Saturday, October 5, 2013

Review: Escaping Pavement - UpRooted

Detroit, Michigan’s Escaping Pavement have been on a musical journey for the past ten years and, with their latest album, UpRooted, they’re finally coming home.

Formed by teenage guitarists and dreamers, Emily Burns and Aaron Markovitz, when the two met at an open mic night at a blues club and have been kindred musical souls ever since. Schooling at the Los Angeles Music Academy College of Music helped the duo to fine tune their skills while exposing them to genres like “rock, pop, jazz, reggae, blues, and funk,” trying “various band permutations within these stylistic guises.”
The songs of UpRooted were birthed on a unique journey of its own as the band took to the high seas for inspiration and cash to record their debut.

“At that point we got the crazy idea to go play music on a cruise ship in order to gather some money to record our debut album. So, we disappeared to sea for a year, playing every song you could think of on a cruise ship,” Aaron explains. “At the time of our return we started writing the songs for UpRooted.”
And with the addition of bandmates Niall Sullivan on bass and background vocals and Evan Profant delivering drums and background vocals the stage was set for Escaping Pavement to shine.

UpRooted is a nine-song collection of rich, Americana-flavored offerings, elements of country, folk, and rock showing up at various junctures that draws recollections of Emmylou Harris, The Band, and a smattering of others while managing to still be original and definitively Escaping Pavement. “Burn This Bridge” gets things off to a fine start, bluesy electric guitar setting the groove for Burns’ solid vocals, just a hint of twang lending the track swagger while “Daydream’s Haze” employs a more subdued approach, Burns and Markovitz trading vocals over a mid-tempo shuffle, organ fills giving the song additional lift.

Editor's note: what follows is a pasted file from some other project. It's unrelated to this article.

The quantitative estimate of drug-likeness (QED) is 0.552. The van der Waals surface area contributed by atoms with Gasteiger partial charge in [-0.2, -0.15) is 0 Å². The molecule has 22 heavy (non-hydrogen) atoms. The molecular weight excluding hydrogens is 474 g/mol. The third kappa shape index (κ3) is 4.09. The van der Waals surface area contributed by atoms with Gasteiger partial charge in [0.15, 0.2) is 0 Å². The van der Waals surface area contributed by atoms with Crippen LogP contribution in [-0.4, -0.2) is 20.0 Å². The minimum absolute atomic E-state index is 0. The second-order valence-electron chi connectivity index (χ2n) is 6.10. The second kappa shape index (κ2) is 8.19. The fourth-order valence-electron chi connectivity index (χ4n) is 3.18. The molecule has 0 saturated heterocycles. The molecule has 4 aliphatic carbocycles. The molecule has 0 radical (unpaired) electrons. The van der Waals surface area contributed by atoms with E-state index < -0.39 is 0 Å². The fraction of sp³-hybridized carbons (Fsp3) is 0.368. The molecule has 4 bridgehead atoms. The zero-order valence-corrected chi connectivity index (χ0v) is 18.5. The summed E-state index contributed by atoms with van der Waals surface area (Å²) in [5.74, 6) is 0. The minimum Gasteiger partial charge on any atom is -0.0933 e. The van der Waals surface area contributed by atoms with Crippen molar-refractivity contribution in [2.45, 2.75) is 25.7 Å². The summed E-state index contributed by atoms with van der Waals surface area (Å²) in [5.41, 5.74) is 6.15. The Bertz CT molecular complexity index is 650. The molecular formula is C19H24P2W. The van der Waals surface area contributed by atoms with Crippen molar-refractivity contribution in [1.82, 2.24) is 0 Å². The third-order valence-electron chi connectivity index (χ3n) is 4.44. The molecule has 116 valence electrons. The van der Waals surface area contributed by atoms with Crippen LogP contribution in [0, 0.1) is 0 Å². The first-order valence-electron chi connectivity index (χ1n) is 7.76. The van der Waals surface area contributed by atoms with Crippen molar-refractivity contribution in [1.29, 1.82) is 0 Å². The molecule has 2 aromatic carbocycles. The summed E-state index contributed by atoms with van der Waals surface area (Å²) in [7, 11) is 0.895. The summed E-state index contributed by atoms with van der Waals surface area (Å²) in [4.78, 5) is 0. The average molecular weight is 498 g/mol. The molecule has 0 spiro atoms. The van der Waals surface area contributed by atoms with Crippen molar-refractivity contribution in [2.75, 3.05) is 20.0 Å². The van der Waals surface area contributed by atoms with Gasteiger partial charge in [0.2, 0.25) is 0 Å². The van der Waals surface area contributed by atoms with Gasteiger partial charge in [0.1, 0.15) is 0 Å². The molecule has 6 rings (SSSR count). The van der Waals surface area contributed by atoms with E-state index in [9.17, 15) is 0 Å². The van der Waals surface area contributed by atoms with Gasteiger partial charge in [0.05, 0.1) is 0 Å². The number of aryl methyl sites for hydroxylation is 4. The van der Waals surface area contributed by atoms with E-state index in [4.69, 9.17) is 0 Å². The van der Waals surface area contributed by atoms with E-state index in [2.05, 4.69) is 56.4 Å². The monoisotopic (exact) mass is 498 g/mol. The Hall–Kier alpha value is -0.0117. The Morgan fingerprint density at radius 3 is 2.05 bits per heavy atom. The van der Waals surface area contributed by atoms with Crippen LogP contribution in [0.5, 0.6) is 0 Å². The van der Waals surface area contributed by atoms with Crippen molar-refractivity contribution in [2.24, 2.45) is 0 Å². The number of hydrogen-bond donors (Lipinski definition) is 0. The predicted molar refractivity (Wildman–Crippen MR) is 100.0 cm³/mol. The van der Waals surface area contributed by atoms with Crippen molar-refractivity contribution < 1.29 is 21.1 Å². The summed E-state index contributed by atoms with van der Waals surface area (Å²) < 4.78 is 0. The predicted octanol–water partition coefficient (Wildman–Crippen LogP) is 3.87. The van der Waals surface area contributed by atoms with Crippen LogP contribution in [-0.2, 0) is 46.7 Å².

Markovitz steps to the forefront on “Here Again,” his vocal rich, resonant, and pleasantly gritty, and steals the show, crooning his way over the plucky arrangement before seguing into the bluesy soul of “Smoke Filled Existence,” a smooth groove setting the tone while soaring background vocals provide killer support. Burns steps back into the spotlight on the modern country rocker, “Part of Goodbye,” lending attitude to the lyric while charged guitars lead the way.

“On the Wind” finds the quartet shifting gears, slowing the tempo a bit as bright guitars, banjo fills, and percussion carry the track alongside an almost chorus of vocals that really works as “Drive Me to Sadness” carries things along with buoyant organ jams and more kicking drums that keep the toe tapping while the lyric searches for happiness. A sprightly mandolin fuels “Winter Homecoming,” Burns and Markovitz trading vocal duties again, while more blues elements, colored with touches of gospel and soul, bring life to album closer, “4th of July.” The great flourishes of electric guitar and Profant’s inspired percussion set the table for Burns’ finest vocal delivery yet as she shows her incredible range, shooting for the stars and hitting a home run on one of the best tracks to be found here.
Detroit, Michigan has a band to be proud of in Escaping Pavement. On UpRooted, they show that they’ve got the chops to hang with the big boys, combining gifted vocals together with strong musical arrangements and songwriting to create a warm atmosphere of Americana-inspired music. It’s honest and creative and speaks to the heart. And who could ask for more than that?

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